For that matter, barrel ageing isn't exactly the converse (or obverse) of oak substitutes. In fact, a case can be made that they're entirely different things. If one gets the extraction right, you can wind up with a finished wine--assuming you do everything else right--that is *close* to one whose only exposure to oak has come from the barrel(s).

                            If you think about it, this is what a lot of winemakers have done since the invention of cooperage. With some unfortunate exceptions, it's what IMO makes the best wine: you get it off the oak at the right time, but you KEEP it in the barrel. Taste and rack into a 1-year/marginal/neutral barrel as the taste and style dictate. The idea of new cooperage for each vintage has always seemed a little foolish to me. But hey, I get to buy the 1-year barrels with the designer ML bacteria in the $$$ wood!

                            But you are absolutely right that slow-extraction oaked wines taste different than flash-extracted even for the same sensory degree of "oakiness." Personally, I think reds that undergo their *primary* fermentation on or with oak show a similar distinction, and they're only working for less than a month in most cases.

                            Lots and lots of factors at work in this, fewer good explanations. That's one reason why, to make a small fortune in winemaking, most start out with a large one.


                            1. re: kaleokahu

                              Hmmm . . . where to start?

                              >>> Chips (and to a lesser extent, the "beans") will over-extract, and quickly, too. Do you feel the same way about/ask questions after wines that hang staves or spirals? <<<

                              I'm tempted to reply by saying, "Only Leonetti."

                              Innerstave and other ways of hanging/inserting staves/spirals, etc. do extract more slowly than chips, so the short answer is "no," in that I don't always notice their use.

                              >>> Taste and rack into a 1-year/marginal/neutral barrel as the taste and style dictate. The idea of new cooperage for each vintage has always seemed a little foolish to me. But hey, I get to buy the 1-year barrels with the designer ML bacteria in the $$$ wood! <<<

                              Every winery for which I've worked has worked, primarily, on a 4- or 5-year barrel rotation program AND kept larger, older, neutral wood on hand. At one winery, it was a combination of old oak and redwood tanks; at all the others, it was old oak barrels, puncheons, and ovals from 225L to 600L or even larger uprights.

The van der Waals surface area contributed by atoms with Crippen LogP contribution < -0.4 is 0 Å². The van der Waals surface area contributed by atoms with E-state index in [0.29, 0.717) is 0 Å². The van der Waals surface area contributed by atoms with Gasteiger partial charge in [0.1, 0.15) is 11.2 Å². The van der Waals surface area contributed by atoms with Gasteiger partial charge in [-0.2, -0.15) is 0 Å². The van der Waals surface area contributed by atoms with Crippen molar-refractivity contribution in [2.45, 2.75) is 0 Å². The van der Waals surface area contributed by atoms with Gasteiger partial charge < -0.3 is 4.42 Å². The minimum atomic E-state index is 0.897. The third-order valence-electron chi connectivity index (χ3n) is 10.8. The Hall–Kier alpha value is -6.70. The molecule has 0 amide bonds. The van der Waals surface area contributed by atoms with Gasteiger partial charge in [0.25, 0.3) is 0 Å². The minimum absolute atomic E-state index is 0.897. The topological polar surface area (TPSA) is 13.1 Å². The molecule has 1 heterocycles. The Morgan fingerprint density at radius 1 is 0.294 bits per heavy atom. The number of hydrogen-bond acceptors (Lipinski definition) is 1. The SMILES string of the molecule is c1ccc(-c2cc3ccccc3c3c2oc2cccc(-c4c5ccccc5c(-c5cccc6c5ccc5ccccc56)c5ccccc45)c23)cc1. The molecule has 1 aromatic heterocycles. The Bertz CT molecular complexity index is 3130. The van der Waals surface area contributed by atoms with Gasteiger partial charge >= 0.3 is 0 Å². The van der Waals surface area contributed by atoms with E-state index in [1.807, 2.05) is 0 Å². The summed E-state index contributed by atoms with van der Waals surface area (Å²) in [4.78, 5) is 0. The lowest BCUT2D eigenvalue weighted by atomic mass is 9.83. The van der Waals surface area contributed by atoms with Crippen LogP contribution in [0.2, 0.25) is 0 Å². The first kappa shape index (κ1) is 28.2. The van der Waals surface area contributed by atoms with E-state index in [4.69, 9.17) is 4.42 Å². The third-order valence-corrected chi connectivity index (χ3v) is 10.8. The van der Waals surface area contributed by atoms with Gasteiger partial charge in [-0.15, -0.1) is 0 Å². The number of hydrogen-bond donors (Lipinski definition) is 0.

Thus, it's obvious I never worked for a 1st Growth château in Bordeaux, or the DRC. ;^)

                              By the way, ML 34 was isolated at one of the wineries at which I worked, albeit some 19 years before I worked there . . . .


                              1. re: zin1953

                                Hi, Jason:

                                4-5 years sounds sensible. I've never worked at Quilceda Creek or samesuch either, but QC's resale barrels aren't nearly that old or played out at all. That's mostly why I buy them.

                                I've been playing with the spirals a little, too early to pass judgment. It seems to me a decently-thought-out concept. I think Barrel Mill claims full extraction at 6 weeks, and we'll see... Whatever their disadvantages, the spirals make micro-type adjustments between rackings pretty easy without OD'ing the wines on chips or beans or pumping all over the place. Saves me argon, too.

                        2. re: zin1953

                          Hi, zin1953:

                          I like your observations on this.

                          The only "makeup" aspect I see from a winemaker's perspective is leaving the wine on oak long enough to start to draw attention away from a flaw (or 8). I don't know anyone who starts a harvest saying "Block X fruit is really sh#tty this year, I'm gonna oak this sucker." What they *will* do is guess at a balance that makes sense--to them--at the time. But the crucial question is usually: When do you rack *off* the oak (or rack into a more-spent barrel).

                          So I don't particularly subscribe to the "Barrel Oak Good--Barrel Oak Substitute Bad". Industrial Wine of the type that Joe's can offer at <$10 is not spending any time in a barrel. Any oak that gets in there is put there in the form of "staves" or cut-spirals, theoretically surface-calculated to be Goldilocks Just Right. Any oxygenation comes from Ox-Boxes slung in the SS bulk tanks, not from barrel transpiration. Chips have a *terrible* amount of excess surface area and excess toast, and are therefore an engraved invitation for over-extraction and off flavors. But if the winemaker knew *exactly* when to winch out the giant bag-o-chips, there wouldn't be a huge problem (except for the schlubs in Marketing, who want to sell more cheap wine to high-volume retailers of plonk who buy oaked plonk).


                        3. re: SteveTimko


                          In these cases, the wines were like that aunt, the one who wore far too much makeup, and did things, that embarrassed your family.

                          If there were other flaws, they were so hidden, as to not be noticeable - one could not get past the oak.

                          Could have been chips, or sawdust, or "essence of wet French oak," but it was so far over-the-top, as to make the wines totally undrinkable.

                          It was like a lady, who had bathed in an essence, then added that powder, and finally a significant application of the same perfume, and then walked into an elevator with you.